Looking Out the Windows

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    Photo: Stephen Pitkin/Pitkin Studio
Metal grating, fabric, plastic toys, stuffed animals, rope carpet, wire fencing, carpet scraps, metal, corrugated metal, metal screening, wire, nails, paint cans, Splash Zone compound, enamel, and spray paint on carpet on wood
100 x 50 x 13 inches
Collection of
High Museum of Art
Museum purchase and gift of the Souls Grown Deep Foundation

One of Dial's most classically integrated, well-nigh perfect compositions is a strongly vertical wall relief called Looking Out the Windows. This consummate work, weaving itself perfectly through a subtle grid and marking out a chromatic tour de force, not only stands as an abstract paragon, but embodies a heartbreaking subject. This is a piece of the cycle Dial made on the subject of the World Trade Center attacks of September 11, 2001. It represents the phenomenon of those who looked out from the buildings. Dolls stand for children, but also for everyone, everything. The whole psychological burden of this moment—frozen horror, chaos turned into an exactingly held-together frieze—coalesces in this work. It is another example of the artist’s use of red, white, and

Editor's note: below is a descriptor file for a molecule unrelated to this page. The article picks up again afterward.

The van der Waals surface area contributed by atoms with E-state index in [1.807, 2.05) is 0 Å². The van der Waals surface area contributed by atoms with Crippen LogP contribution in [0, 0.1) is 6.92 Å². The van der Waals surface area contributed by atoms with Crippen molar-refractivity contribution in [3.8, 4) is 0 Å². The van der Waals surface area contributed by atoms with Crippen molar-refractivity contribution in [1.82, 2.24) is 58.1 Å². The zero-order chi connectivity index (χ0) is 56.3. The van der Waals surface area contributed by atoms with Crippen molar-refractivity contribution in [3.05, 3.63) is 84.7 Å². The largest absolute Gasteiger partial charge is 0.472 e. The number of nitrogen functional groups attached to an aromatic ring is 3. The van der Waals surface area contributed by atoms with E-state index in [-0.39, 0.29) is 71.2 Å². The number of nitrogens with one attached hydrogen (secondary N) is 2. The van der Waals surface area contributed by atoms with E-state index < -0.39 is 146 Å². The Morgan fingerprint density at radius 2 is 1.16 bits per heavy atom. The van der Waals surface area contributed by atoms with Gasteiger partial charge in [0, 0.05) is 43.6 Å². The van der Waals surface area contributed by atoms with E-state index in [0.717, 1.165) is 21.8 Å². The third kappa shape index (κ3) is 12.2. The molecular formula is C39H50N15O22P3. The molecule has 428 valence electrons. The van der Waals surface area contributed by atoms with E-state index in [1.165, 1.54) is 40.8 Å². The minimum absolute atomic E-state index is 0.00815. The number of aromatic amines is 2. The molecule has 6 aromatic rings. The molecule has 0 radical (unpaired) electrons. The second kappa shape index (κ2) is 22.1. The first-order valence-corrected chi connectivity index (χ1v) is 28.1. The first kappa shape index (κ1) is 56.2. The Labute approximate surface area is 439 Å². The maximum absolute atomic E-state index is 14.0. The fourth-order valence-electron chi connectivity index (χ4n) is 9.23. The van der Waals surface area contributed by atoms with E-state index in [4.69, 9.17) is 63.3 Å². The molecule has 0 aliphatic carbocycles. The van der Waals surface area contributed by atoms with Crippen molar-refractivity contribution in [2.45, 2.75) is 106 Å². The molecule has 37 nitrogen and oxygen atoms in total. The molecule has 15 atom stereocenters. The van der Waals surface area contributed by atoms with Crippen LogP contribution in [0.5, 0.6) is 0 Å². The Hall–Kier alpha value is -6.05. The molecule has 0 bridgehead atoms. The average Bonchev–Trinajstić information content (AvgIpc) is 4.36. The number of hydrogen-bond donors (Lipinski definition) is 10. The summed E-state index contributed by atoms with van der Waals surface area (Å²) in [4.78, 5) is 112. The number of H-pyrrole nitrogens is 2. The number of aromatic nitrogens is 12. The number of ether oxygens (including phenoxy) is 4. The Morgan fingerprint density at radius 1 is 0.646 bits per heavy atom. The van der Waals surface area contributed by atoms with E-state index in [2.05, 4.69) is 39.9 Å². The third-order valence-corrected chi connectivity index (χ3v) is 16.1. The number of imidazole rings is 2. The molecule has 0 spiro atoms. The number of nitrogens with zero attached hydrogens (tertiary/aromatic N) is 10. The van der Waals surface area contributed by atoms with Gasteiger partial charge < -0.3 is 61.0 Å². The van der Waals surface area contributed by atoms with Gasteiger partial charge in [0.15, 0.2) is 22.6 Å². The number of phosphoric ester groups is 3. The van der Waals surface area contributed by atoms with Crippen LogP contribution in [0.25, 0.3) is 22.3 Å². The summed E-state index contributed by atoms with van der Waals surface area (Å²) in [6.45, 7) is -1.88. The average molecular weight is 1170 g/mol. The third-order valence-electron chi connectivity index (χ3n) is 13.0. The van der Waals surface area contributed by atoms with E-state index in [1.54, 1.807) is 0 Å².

blue as an underlying theme. For me, it stands as one of the artist’s definitive works. —Jane Livingston